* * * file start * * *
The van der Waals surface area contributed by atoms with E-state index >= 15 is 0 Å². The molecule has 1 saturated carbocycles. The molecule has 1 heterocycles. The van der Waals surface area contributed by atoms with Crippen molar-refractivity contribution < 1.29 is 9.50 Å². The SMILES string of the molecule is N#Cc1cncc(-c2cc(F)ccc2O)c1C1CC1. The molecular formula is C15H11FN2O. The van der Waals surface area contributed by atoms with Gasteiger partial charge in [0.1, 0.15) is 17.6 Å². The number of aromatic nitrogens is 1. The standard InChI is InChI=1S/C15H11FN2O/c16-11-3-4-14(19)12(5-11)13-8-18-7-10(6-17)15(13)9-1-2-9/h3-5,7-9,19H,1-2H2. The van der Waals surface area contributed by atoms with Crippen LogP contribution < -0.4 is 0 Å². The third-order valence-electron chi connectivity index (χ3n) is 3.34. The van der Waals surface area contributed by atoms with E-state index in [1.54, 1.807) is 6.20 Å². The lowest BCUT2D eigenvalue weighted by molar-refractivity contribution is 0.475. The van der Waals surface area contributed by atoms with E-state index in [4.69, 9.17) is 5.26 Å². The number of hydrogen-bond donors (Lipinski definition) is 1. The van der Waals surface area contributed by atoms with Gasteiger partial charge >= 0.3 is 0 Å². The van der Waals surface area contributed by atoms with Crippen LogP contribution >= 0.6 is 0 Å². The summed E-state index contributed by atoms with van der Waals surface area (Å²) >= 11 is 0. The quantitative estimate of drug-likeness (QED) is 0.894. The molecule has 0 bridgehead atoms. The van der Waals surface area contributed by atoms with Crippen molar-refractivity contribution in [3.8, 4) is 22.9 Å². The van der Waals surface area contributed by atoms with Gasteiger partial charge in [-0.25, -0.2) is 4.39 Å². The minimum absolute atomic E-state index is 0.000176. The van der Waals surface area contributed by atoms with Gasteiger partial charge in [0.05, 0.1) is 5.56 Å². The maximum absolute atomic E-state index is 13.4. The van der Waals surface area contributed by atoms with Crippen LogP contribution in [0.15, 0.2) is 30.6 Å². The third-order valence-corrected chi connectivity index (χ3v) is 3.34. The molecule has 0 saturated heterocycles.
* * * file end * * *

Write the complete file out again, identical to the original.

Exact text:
The van der Waals surface area contributed by atoms with E-state index >= 15 is 0 Å². The molecule has 1 saturated carbocycles. The molecule has 1 heterocycles. The van der Waals surface area contributed by atoms with Crippen molar-refractivity contribution < 1.29 is 9.50 Å². The SMILES string of the molecule is N#Cc1cncc(-c2cc(F)ccc2O)c1C1CC1. The molecular formula is C15H11FN2O. The van der Waals surface area contributed by atoms with Gasteiger partial charge in [0.1, 0.15) is 17.6 Å². The number of aromatic nitrogens is 1. The standard InChI is InChI=1S/C15H11FN2O/c16-11-3-4-14(19)12(5-11)13-8-18-7-10(6-17)15(13)9-1-2-9/h3-5,7-9,19H,1-2H2. The van der Waals surface area contributed by atoms with Crippen LogP contribution < -0.4 is 0 Å². The third-order valence-electron chi connectivity index (χ3n) is 3.34. The van der Waals surface area contributed by atoms with E-state index in [1.54, 1.807) is 6.20 Å². The lowest BCUT2D eigenvalue weighted by molar-refractivity contribution is 0.475. The van der Waals surface area contributed by atoms with E-state index in [4.69, 9.17) is 5.26 Å². The number of hydrogen-bond donors (Lipinski definition) is 1. The van der Waals surface area contributed by atoms with Gasteiger partial charge >= 0.3 is 0 Å². The van der Waals surface area contributed by atoms with Crippen LogP contribution >= 0.6 is 0 Å². The summed E-state index contributed by atoms with van der Waals surface area (Å²) >= 11 is 0. The quantitative estimate of drug-likeness (QED) is 0.894. The molecule has 0 bridgehead atoms. The van der Waals surface area contributed by atoms with Crippen molar-refractivity contribution in [3.8, 4) is 22.9 Å². The van der Waals surface area contributed by atoms with Gasteiger partial charge in [-0.25, -0.2) is 4.39 Å². The minimum absolute atomic E-state index is 0.000176. The van der Waals surface area contributed by atoms with Gasteiger partial charge in [0.05, 0.1) is 5.56 Å². The maximum absolute atomic E-state index is 13.4. The van der Waals surface area contributed by atoms with Crippen LogP contribution in [0.15, 0.2) is 30.6 Å². The third-order valence-corrected chi connectivity index (χ3v) is 3.34. The molecule has 0 saturated heterocycles.